General Report in Linz, 2003
Challenges of Enlargement
Conference of Ministers of Art and Culture
Linz, Upper-Austria, 21 – 23 November, 2003.
General Report by Péter Inkei
The Budapest ObservatoryThis year’s conference has been prepared at the high level that one got accustomed to on previous occasions. Among others, delegates received a paper on Thematic Background. That document highlighted three focus points.
- We are witnessing a „process of transformation from national cultural policies towards a networking apporach”;
- There is general agreement about the main European agenda being the preservation of diversity;
- „Finding a balanced middle course… remains one of the central challenges of cultural policy”.
The deliberations of the three days have indeed been centred on these points. They were reinforced already on the opening plenary session, when the conference was addressed at the highest level, by the Mayor of the host city, the Governor of the host province, the Foreign Minister and the State Secretary for the Arts and Culture of the host country, as well as by an extraordinary personality, the publicist, thinker and former President of Estonia, Lennart Meri.
- We were told that networking and trust are key-words of the international cultural policy of Austria.
Examples from Upper Austria provided evidence to this statement on the practical level: co-operating with neighbouring Czech and Bavarian cultural operators being an important constituent of the cultural policy of the province.
Later on, all programmes of the conference, offered as additions to formal discussions, provided opportunities for network building.
- Starting with the opening session, and reiterated all along the sessions, speakers established that it was a major obligation of the European Union to “maintain the cultural mosaic” in Europe.
- The call for a balanced middle course found its reflection in expressions like the importance of “an equilibrium” (Mr. Meri), “the right measure” (the Governor), between local, national, international and global, between small and big nations, between the many colours of diversity, between elitist and popular culture, and so on. “By the intent of people.”
The culture ministers from countries in East and Central Europe were the guests of one of the richest provinces of one of the richest countries in Europe. No resources were spared, whether financial or human. The personal commitment of the State Secretary, and his colleagues, have been greatly appreciated. All this is in line with what the Foreign Minister declared by saying that the strong should support the weak, the rich must help the poor, which is one of the guidelines of Austrian foreign policy. The authenticity of this open attitude was exemplified, among others, by the cultural programme of the conference. The list of composers whose works were performed ranges from the 17th to the 21st century, contains musical giants that had some kind of local attachment, and artists from all corners from the rest of Europe, with a clear bias for the East: The same applies to the rich arts collection of the Lentos Museum.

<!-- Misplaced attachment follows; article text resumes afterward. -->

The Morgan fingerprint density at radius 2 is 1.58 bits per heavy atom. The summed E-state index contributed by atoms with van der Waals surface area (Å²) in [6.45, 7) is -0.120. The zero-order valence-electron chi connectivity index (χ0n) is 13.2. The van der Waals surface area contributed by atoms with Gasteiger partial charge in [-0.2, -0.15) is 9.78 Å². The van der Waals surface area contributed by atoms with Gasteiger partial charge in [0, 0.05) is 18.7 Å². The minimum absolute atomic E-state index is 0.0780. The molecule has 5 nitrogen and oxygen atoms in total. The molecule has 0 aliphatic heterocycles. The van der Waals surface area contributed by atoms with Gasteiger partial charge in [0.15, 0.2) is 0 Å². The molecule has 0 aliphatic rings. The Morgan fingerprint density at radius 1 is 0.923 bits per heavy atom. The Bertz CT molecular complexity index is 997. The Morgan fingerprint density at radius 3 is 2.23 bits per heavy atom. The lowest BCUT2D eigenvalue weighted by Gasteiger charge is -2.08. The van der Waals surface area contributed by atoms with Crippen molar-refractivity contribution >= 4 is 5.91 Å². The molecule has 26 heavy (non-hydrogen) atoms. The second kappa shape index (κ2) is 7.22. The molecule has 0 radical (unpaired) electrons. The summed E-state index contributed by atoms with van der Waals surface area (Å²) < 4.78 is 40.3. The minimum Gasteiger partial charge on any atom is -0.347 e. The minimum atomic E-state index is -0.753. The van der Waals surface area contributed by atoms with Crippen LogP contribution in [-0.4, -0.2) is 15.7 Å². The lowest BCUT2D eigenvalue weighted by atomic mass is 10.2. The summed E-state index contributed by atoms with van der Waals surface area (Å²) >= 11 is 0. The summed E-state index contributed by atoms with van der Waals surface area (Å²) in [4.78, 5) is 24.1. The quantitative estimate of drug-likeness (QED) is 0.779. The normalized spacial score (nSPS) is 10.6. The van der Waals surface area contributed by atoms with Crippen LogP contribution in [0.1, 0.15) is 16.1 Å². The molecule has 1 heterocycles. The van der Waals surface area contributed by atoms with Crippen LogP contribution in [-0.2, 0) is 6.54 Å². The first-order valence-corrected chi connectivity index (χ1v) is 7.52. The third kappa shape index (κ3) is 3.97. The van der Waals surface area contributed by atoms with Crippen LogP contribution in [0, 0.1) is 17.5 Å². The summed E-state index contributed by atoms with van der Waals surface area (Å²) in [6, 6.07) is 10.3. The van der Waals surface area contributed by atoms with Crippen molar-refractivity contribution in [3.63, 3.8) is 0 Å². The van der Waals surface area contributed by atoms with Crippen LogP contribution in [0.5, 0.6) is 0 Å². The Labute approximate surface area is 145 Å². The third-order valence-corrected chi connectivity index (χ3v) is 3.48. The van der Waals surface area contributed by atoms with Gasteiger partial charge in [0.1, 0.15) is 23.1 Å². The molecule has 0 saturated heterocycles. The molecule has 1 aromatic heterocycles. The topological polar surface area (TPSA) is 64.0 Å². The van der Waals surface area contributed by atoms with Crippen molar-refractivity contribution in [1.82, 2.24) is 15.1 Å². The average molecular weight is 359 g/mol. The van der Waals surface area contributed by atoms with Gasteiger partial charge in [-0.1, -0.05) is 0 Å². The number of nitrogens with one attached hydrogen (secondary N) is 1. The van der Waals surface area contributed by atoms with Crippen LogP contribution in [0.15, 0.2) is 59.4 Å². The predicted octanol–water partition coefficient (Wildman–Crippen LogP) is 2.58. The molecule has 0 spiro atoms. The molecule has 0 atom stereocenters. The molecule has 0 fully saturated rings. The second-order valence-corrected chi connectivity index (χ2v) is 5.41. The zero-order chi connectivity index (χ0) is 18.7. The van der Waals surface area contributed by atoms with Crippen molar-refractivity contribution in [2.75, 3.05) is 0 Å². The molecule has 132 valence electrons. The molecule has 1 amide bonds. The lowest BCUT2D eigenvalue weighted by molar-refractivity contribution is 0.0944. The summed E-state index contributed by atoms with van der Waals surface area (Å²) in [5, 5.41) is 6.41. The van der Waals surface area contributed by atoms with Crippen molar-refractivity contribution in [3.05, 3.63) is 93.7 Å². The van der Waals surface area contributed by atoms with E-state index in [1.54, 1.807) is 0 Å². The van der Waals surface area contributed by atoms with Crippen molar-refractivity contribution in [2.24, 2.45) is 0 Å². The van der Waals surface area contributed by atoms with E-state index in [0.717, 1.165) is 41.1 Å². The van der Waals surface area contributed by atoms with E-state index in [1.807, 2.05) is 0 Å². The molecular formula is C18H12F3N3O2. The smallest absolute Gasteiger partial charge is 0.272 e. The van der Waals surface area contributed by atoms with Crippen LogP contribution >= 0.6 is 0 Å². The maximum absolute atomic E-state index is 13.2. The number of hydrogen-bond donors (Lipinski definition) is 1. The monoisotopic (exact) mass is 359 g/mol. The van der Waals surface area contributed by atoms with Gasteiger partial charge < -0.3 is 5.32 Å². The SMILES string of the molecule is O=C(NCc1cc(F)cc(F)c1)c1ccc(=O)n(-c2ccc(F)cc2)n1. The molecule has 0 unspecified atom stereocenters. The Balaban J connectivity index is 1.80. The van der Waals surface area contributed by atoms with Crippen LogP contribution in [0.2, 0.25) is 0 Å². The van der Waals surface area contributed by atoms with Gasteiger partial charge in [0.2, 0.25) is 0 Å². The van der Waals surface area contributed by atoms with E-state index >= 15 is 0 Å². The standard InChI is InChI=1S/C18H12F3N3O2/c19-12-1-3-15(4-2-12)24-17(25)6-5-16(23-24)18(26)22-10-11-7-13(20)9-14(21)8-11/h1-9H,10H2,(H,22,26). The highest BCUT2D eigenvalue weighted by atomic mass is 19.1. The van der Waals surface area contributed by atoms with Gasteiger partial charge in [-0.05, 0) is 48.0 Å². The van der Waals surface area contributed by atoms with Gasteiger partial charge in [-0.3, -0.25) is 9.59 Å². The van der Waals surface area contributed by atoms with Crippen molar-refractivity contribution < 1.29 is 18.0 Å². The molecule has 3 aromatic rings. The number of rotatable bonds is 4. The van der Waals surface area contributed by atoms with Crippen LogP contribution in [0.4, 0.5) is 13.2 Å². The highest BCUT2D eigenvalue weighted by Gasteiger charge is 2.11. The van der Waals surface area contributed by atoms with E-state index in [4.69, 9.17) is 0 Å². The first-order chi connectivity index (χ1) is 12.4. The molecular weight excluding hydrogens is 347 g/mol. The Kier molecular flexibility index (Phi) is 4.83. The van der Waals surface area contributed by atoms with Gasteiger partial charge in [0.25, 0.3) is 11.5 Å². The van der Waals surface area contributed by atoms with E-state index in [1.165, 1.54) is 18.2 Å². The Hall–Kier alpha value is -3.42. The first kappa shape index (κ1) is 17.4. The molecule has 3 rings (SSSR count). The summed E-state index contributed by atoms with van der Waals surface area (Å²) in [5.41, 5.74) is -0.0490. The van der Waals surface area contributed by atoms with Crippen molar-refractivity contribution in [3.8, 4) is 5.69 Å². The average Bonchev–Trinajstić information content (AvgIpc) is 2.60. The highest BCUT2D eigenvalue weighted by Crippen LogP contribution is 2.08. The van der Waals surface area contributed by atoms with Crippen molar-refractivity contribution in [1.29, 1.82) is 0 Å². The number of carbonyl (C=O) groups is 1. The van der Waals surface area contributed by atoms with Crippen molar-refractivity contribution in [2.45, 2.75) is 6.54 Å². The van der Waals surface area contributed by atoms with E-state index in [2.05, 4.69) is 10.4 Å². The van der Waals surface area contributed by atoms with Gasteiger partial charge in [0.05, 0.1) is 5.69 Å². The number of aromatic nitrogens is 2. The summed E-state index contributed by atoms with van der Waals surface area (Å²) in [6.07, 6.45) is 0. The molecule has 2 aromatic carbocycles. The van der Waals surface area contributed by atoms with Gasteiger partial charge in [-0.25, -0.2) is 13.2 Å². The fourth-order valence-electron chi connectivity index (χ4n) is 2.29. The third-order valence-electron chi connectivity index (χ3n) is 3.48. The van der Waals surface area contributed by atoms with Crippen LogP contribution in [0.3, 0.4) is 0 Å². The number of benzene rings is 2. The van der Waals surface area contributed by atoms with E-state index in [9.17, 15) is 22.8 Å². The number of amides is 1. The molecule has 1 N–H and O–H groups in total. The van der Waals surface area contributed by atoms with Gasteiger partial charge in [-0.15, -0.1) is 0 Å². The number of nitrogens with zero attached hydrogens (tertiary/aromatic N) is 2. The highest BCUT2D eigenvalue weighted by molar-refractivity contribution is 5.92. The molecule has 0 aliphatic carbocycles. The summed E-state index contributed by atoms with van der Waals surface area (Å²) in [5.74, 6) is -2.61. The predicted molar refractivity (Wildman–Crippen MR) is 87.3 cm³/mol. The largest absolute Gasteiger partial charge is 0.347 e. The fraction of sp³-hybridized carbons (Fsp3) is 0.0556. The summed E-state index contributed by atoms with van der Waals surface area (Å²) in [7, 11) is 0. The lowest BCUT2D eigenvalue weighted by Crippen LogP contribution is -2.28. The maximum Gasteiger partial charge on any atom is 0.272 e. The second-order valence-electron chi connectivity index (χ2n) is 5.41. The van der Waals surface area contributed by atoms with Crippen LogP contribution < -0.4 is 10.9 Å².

We were advised at the opening meeting to observe what is the use of – in that instance – insisting on European culture. The advice has been taken and extended during the meeting.
“Geography cannot be changed” – we heard the quote from Bismarck, and we learned how Austria has been conscious of the uses of exploiting her geographical position.
We also learned that the European Union is a strange species, no republic, no kingdom, no country, no federation (J. Monod); and yet Europeans have been able to turn all this to their benefit.
Globalisation, of course, has often been mentioned during the discussions. Right at the beginning it was pointed out that through globalisation the local colours can be get world-wide visibility. Another way of seeing the uses of globalisation is its creating the necessary conditions for building and exploiting networks.
And, first and foremost, with regard to the main theme of the conference, we have been busy seeking the all possible uses and benefit of the enlargement of the Union.
To what end? In order that our continent should be more than a strange peninsula of Eurasia, “like a trimmed tail of a horse”: instead, help Europe to re-gain its privileged position once it used to enjoy, and it should become the par excellence cultural pole in this new multi-polar globe.
By the intent of its peoples.